For the Dutch spirits industry - the glass is half empty while Dutch distilleries are on the rocks, and must spill over international borders to stay afloat.
"In a shrinking market, distillers, traders and retailers need to increase efficiency, manage the decline or revitalize the business," says a Rabobank Dutch Spirits Industry Report.
The Dutch spirits industry is one of the oldest in the world. The backbone of the industry's product range has historically been the Dutch gin ‘jenever'and liqueurs. Over the last 40 years, demand for jenever and other traditional spirits has dropped considerably, and although this has resulted in consolidation in the industry, a remarkable 60 distillers have survived, and several have even shown considerable growth.
The top-3 companies, Bols, Nolet and De Kuyper, have each developed distinct international strategies, but still 97% of jenever bottles never leave the homeland. Drinkers outside the Netherlands have not re-acquired the taste for traditional Dutch brands.
So if the Dutch aren't drinking jenever, and the non-Dutch aren't drinking jenever, then who or what is going to revive this 500 year old spirit?
"The only path to profitable growth lies abroad," says the Rabobank industry report, "The next step in the strategic development for the Dutch spirits industry has been to repositioning."
A few forward-thinking companies have shifted from the dwindling local markets and traditional spirits, to focus on export opportunities and generate international appeal. "The foreign market then becomes the major profit pool," states the industry report.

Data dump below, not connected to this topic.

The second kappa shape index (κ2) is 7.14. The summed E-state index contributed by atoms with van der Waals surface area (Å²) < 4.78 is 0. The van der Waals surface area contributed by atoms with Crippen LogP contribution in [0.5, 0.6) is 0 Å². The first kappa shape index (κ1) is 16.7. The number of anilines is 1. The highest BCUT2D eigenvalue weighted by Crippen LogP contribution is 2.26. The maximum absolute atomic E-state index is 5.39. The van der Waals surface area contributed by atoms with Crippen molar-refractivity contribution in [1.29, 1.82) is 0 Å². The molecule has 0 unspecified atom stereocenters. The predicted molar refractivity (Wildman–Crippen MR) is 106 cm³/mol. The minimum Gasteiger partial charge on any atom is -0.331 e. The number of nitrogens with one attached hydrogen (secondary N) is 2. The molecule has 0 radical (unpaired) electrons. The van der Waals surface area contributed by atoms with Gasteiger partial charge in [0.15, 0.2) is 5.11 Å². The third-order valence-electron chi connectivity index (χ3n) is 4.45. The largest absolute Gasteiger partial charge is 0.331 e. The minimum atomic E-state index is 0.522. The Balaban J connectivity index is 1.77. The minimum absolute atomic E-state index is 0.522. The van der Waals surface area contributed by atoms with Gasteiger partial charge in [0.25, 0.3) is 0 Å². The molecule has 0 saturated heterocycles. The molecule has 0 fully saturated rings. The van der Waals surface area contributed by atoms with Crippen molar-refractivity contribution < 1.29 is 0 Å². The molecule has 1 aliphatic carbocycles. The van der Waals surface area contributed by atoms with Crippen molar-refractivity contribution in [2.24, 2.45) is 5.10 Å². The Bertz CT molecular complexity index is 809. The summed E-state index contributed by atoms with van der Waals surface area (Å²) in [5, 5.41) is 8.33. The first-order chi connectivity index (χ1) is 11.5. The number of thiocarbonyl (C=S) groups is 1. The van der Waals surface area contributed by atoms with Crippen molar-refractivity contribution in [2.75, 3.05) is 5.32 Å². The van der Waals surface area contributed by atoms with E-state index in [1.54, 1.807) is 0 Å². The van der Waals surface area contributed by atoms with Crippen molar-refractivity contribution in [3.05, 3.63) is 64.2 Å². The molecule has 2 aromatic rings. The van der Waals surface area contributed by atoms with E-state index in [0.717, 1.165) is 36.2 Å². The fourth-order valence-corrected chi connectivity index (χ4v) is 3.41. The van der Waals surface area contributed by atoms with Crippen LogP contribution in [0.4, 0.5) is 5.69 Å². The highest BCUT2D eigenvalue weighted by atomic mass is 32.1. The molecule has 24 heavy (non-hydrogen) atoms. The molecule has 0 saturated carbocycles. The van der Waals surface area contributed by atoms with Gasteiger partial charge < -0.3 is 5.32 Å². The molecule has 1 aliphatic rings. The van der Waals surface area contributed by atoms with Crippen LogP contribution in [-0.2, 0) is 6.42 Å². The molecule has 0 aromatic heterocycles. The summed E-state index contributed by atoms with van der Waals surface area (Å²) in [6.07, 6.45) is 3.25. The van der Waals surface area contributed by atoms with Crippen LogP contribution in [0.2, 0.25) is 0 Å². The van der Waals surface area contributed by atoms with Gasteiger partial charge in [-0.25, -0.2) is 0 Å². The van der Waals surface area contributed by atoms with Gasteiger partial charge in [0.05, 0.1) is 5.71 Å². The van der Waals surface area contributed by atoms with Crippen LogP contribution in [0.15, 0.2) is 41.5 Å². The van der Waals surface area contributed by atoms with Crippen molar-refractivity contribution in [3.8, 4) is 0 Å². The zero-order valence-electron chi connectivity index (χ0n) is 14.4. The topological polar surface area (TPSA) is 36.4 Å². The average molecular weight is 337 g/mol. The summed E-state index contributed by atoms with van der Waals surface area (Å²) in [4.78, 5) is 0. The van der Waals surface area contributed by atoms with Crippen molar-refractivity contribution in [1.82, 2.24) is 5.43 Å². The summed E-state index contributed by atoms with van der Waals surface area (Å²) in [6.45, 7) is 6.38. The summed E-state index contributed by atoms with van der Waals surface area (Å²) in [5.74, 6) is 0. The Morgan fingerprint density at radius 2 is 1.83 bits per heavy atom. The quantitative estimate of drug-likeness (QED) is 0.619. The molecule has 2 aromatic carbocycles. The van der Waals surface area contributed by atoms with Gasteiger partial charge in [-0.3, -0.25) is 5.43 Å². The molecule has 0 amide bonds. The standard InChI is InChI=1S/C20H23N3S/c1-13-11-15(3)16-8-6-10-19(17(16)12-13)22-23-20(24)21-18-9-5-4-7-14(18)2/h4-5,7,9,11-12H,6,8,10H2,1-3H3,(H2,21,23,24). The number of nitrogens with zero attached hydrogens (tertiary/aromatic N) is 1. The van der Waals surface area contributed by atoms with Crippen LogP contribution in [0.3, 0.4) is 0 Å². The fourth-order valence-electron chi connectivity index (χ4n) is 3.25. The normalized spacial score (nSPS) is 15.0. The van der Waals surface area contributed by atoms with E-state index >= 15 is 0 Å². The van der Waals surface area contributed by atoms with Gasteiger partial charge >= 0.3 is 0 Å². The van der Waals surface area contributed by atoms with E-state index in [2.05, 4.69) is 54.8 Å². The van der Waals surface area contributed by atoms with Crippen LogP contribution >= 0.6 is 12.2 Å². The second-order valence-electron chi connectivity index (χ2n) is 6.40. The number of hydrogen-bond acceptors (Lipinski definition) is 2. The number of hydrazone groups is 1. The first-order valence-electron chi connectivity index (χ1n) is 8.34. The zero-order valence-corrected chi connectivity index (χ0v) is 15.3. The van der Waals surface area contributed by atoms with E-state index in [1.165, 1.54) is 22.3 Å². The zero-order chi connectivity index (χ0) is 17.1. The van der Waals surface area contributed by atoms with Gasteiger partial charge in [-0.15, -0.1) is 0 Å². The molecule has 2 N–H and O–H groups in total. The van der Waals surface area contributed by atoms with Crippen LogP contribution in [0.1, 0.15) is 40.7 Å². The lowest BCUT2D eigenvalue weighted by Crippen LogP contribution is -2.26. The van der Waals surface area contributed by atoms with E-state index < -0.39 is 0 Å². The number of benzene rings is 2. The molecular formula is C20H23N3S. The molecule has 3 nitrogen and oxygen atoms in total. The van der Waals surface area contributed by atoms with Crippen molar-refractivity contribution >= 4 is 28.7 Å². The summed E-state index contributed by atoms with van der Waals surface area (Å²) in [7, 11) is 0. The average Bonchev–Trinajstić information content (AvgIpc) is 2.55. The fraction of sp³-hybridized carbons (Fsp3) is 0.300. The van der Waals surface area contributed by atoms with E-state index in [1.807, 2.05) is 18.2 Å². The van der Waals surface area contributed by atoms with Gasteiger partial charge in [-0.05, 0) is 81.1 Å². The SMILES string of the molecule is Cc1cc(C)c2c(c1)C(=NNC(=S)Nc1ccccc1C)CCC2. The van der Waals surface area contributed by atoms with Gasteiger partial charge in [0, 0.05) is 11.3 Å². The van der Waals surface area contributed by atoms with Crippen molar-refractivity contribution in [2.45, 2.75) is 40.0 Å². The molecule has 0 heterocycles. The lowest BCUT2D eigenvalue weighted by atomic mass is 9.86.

The American market is generously clutching their bottles of clear Dutch alcohol from one of the oldest and largest jenever producers. The Netherland's Nolet family has been distilling since 1691, distilling jenever.
As a part of their antique company image, Nolet dusted off 11 generations of graying grandfathers for US magazine ads and the website. The Nolet family used their first copper kettle to concoct a recipe for Ketel One Vodka and rebrand the distillery.
But, do medium-sized Dutch distilleries have to join the vodka hype to save jenever?
Actually, the report suggests that the Dutch distilleries need to creatively soak the market with reasons to drink jenever and "find niches in line with modern consumer trends, such as health and convenience, target marketing, regional products, premium products from new sources and innovative products with new flavour components."
"Further consolidation in the industry seems unavoidable, as it is unlikely that all current players will be able to allocate enough resources to invest for the future," concludes the Rabobank industry report on the struggling Dutch spirits industry.
The Dutch spirits industry is a work in progress.